25. so I was afraid, and I went and hid your talent in the ground. Here, you have what is yours.'
26. But his master answered him: You wicked and slothful servant! You knew that I reap where I have not sowed, and gather where I have not winnowed
27. Then you ought to have invested my money with the bankers, and at my coming I should have received my own with interest.
28. So take the talent from him and give it to him who has the ten talents.'
29. For to everyone who has it will be given and he will have abundance; but from him who has not, even what he has will be taken away.
30. And cast the worthless servant into the outer darkness; there men will weep and gnash their teeth.' "
A similar parable, called "The Parable of the Minas" or "The Parable of the Pounds" is found in the Gospel of Luke (19:12-27).
12. He said therefore: "A nobleman went into a far country to receive a kingdom and then return.
13. Calling ten of his servants and gave them ten pounds, and said to them: 'Trade with these till I come.'
14. But his citizens hated him and sent an embassy after him, saying: ' We do not want this man to reign over us.'
15. When he returned, having received the kingdom, he commanded these servants to whom he had given the money, to be called to him, that he might know what they had gained by trading.
16. The first came before him, saying: 'Lord, your pound has made ten pounds more.'
17. And he said to him: 'Well done, good servant! Because you have been faithful over very little, you shall have authority over ten cities.'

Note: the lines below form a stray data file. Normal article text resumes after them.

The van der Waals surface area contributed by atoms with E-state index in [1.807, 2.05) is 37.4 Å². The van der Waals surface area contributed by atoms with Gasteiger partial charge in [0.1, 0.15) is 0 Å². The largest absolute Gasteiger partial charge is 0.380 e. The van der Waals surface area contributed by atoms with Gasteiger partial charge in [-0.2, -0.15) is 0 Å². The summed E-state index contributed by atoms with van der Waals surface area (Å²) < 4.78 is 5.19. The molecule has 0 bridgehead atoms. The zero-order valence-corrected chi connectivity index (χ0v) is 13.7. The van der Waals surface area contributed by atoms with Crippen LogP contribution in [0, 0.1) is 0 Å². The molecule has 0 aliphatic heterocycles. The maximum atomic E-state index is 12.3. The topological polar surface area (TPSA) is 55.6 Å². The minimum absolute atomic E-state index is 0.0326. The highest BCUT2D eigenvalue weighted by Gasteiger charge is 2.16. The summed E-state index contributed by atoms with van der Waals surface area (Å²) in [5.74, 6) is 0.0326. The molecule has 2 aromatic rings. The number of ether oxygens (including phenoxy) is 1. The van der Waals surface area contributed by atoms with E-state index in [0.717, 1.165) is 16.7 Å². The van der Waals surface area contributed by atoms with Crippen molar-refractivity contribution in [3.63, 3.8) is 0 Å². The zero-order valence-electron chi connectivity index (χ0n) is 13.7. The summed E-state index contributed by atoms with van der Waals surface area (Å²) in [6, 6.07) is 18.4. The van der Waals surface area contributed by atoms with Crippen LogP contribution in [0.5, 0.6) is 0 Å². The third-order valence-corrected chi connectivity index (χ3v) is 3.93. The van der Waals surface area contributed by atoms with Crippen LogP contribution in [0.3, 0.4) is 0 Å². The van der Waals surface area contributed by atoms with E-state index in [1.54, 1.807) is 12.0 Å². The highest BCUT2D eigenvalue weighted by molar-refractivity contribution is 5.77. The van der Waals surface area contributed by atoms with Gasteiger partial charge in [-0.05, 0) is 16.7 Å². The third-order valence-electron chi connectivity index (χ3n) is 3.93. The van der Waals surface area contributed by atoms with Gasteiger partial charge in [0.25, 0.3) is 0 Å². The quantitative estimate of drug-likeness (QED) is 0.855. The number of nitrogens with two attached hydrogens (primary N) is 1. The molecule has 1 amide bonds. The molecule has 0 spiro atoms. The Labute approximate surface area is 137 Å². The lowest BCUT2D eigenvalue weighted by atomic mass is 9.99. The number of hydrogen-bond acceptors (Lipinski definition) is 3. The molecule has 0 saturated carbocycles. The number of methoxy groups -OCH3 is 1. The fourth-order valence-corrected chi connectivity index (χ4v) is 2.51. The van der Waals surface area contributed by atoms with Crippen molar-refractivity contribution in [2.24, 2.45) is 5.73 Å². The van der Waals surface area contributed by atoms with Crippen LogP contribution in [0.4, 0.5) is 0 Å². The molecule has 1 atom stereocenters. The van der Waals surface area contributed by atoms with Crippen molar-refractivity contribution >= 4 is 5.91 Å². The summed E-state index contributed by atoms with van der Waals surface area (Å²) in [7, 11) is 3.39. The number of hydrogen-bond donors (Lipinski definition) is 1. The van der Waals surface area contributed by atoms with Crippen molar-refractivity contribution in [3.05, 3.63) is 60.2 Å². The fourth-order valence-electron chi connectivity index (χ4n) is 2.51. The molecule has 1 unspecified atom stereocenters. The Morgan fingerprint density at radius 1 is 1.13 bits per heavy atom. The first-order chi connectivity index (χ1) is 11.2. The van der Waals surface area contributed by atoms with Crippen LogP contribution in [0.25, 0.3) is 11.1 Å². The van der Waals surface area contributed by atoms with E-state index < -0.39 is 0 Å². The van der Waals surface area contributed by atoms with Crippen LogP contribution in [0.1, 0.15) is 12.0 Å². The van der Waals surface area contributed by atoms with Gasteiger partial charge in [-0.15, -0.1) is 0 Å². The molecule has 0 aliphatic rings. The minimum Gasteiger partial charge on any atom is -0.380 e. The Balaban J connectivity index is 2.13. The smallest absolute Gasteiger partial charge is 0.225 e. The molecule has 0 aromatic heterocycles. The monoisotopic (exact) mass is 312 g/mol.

18. And the second came, saying: 'Lord, your pound has made five pounds.'
19. And he said to him: 'And you are to be over five cities.'
20. Then another came, saying: 'Lord,...
Similarities and differences. There are examples of similarities, which are inevitable because of the common subject of the parables, these include, for example, such words as servants, say (said to him), came, man, money.
But there are constructions which are too complex to repeat accidentally: from him and give it to him who has the ten, to everyone who has it will be given but from him who has not, even what he has will be taken away.
This raises the problem of relations between the two sources. Before turning our attention to this example, it is important to recall that there exists the Synoptic Problem, which is connected with the literary relationships between and among the Synoptic Gospels (Mark, Matthew, and Luke). Numerous hypotheses try to explain similarities and differences, which occur in the Gospels; some scientists explore the idea of the so-called Q-source (a lost source on Jesus' teachings). It can be reconstructed from the gospels of Matthew and Luke, which are based on two earlier sources: the gospel of Mark and Q. Stated differently, Q is by definition the material that Luke and Matthew have in common but is not dependent on Mark.
In our case, when only t